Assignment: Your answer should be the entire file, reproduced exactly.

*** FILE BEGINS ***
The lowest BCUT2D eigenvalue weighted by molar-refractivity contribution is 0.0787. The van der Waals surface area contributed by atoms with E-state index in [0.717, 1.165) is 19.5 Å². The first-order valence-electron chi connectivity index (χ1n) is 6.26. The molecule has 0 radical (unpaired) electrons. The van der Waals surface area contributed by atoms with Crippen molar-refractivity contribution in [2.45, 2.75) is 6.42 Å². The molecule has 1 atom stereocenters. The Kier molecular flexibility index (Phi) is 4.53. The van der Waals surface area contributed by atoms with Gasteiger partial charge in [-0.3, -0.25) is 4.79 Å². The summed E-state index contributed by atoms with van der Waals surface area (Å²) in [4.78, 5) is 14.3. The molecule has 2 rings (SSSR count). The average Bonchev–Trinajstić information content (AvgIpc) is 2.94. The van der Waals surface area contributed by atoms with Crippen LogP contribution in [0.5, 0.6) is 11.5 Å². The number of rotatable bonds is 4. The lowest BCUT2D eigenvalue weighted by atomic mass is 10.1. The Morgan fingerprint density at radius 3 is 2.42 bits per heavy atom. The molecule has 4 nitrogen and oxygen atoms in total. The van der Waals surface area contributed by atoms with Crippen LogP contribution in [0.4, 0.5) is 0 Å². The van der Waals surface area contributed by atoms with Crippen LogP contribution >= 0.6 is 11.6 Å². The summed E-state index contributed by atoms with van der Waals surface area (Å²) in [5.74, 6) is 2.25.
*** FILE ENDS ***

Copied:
The lowest BCUT2D eigenvalue weighted by molar-refractivity contribution is 0.0787. The van der Waals surface area contributed by atoms with E-state index in [0.717, 1.165) is 19.5 Å². The first-order valence-electron chi connectivity index (χ1n) is 6.26. The molecule has 0 radical (unpaired) electrons. The van der Waals surface area contributed by atoms with Crippen molar-refractivity contribution in [2.45, 2.75) is 6.42 Å². The molecule has 1 atom stereocenters. The Kier molecular flexibility index (Phi) is 4.53. The van der Waals surface area contributed by atoms with Gasteiger partial charge in [-0.3, -0.25) is 4.79 Å². The summed E-state index contributed by atoms with van der Waals surface area (Å²) in [4.78, 5) is 14.3. The molecule has 2 rings (SSSR count). The average Bonchev–Trinajstić information content (AvgIpc) is 2.94. The van der Waals surface area contributed by atoms with Crippen LogP contribution in [0.5, 0.6) is 11.5 Å². The number of rotatable bonds is 4. The lowest BCUT2D eigenvalue weighted by atomic mass is 10.1. The Morgan fingerprint density at radius 3 is 2.42 bits per heavy atom. The molecule has 4 nitrogen and oxygen atoms in total. The van der Waals surface area contributed by atoms with Crippen LogP contribution in [0.4, 0.5) is 0 Å². The van der Waals surface area contributed by atoms with Crippen LogP contribution >= 0.6 is 11.6 Å². The summed E-state index contributed by atoms with van der Waals surface area (Å²) in [5.74, 6) is 2.25.